Born May 9, 1921
American antiwar activist and Catholic priest
Daniel Berrigan is a Roman Catholic priest whose vocal opposition to U.S. involvement in Vietnam made him one of America's most visible and controversial antiwar activists. He participated in numerous peace demonstrations during the Vietnam War, and in 1966 he helped found Clergy and Laity Concerned About Vietnam (CALCAV), one of the most respected groups within the antiwar movement. Berrigan's fame peaked in 1968, when he and eight other Roman Catholic antiwar protestors (including his youngest brother, Philip Berrigan, who was also a priest) burned military draft files in Catonsville, Maryland. This action, which ultimately resulted in the imprisonment of both Berrigan brothers, was one of the most famous acts of protest of the entire Vietnam War era.
Early interest in the priesthood
Daniel Berrigan was born on May 9, 1921, in Virginia, Minnesota, to Thomas Berrigan, a union activist, and Frieda (Fromhart) Berrigan. One of six sons (he and his brother Philip were the two youngest), Berrigan became interested in religion and helping people at an early age. "From the age of six, Daniel was obsessed by the suffering in the world," his mother recalled in Francine du Plessix Gray's book Divine Disobedience. "[He was] the most sensitive and studious . . . and the most devout [religious] of the six children."
During high school Berrigan decided that he wanted to enter the priesthood of the Roman Catholic Church. As a senior he chose to join the Society of Jesus, or Jesuits, a religious order of men within the Roman Catholic Church. He began his training for the priesthood in 1939, immediately after graduating from high school. He spent the next thirteen years studying theology, philosophy, foreign languages, and other subjects at Jesuit schools around the world.
Berrigan was ordained (appointed by church authorities) into the Jesuit priesthood on June 19, 1952. He spent the following year on a spiritual retreat in France. Berrigan was strongly influenced during this period by his daily involvement with French Roman Catholic priests who were dedicated to addressing social problems such as poverty, hunger, and prejudice. These members of the Catholic clergy believed that they had a responsibility to apply their religious beliefs to real-world issues. By the time Berrigan returned to the United States in 1954, he had become a firm believer in this philosophy of religious activism.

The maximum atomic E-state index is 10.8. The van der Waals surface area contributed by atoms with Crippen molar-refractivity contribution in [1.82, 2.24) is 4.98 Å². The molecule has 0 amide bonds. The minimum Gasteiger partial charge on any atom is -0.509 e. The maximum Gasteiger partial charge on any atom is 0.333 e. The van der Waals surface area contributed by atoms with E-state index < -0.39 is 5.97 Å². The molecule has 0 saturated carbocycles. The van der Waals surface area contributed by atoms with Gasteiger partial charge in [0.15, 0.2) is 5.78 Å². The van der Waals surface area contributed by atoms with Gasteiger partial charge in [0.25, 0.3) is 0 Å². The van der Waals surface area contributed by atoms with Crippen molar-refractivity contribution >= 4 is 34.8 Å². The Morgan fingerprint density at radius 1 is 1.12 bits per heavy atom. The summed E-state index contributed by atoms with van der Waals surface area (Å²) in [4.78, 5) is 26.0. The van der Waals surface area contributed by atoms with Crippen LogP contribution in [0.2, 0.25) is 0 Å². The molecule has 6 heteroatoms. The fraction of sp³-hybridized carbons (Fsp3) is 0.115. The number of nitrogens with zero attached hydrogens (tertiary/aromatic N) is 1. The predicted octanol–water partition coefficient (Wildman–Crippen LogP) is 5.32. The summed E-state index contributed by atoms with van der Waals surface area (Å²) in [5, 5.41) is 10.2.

Writer, educator, and activist
In the mid-1950s Berrigan taught French and theology at a Jesuit-operated school in Brooklyn, New York. During this time, the energetic priest organized a variety of projects to help poor families in surrounding neighborhoods and directed the activities of several other local Catholic groups. But Berrigan still found time to pursue his lifelong interest in poetry and literature, often crafting poems late into the evening. In 1957 he published his first collection of poetry, titled Time without Number. Reviewers praised the collection, both for its rich language and for its joyful exploration of religious faith and other themes. The volume won several awards, including the prestigious Lamont Poetry Award from the American Academy of Poets.
Berrigan continued to write poetry throughout the late 1950s and early 1960s, when he served as professor of New Testament studies at Le Moyne College in Syracuse, New York. Berrigan first arrived at the Jesuit-run school in 1957, and within months he emerged as the most admired instructor on the faculty. In fact, Berrigan's religious teachings and emphasis on social activism inspired many of the school's students to volunteer in antipoverty programs or join the civil rights movement that was taking shape in the American South.
Over time, however, other members of the Le Moyne College faculty expressed concern about Berrigan's influence over some students and his unconventional teaching style. He became an increasingly controversial figure at the school, and in 1963 the Jesuit leadership told him to take a year-long sabbatical (study leave) in Europe. Berrigan spent the following year roaming throughout Europe, Russia, and Africa, where he witnessed troubling instances of religious persecution, racial prejudice, and other social ills. These experiences deepened his commitment to faith-based activism.
Opposes the Vietnam War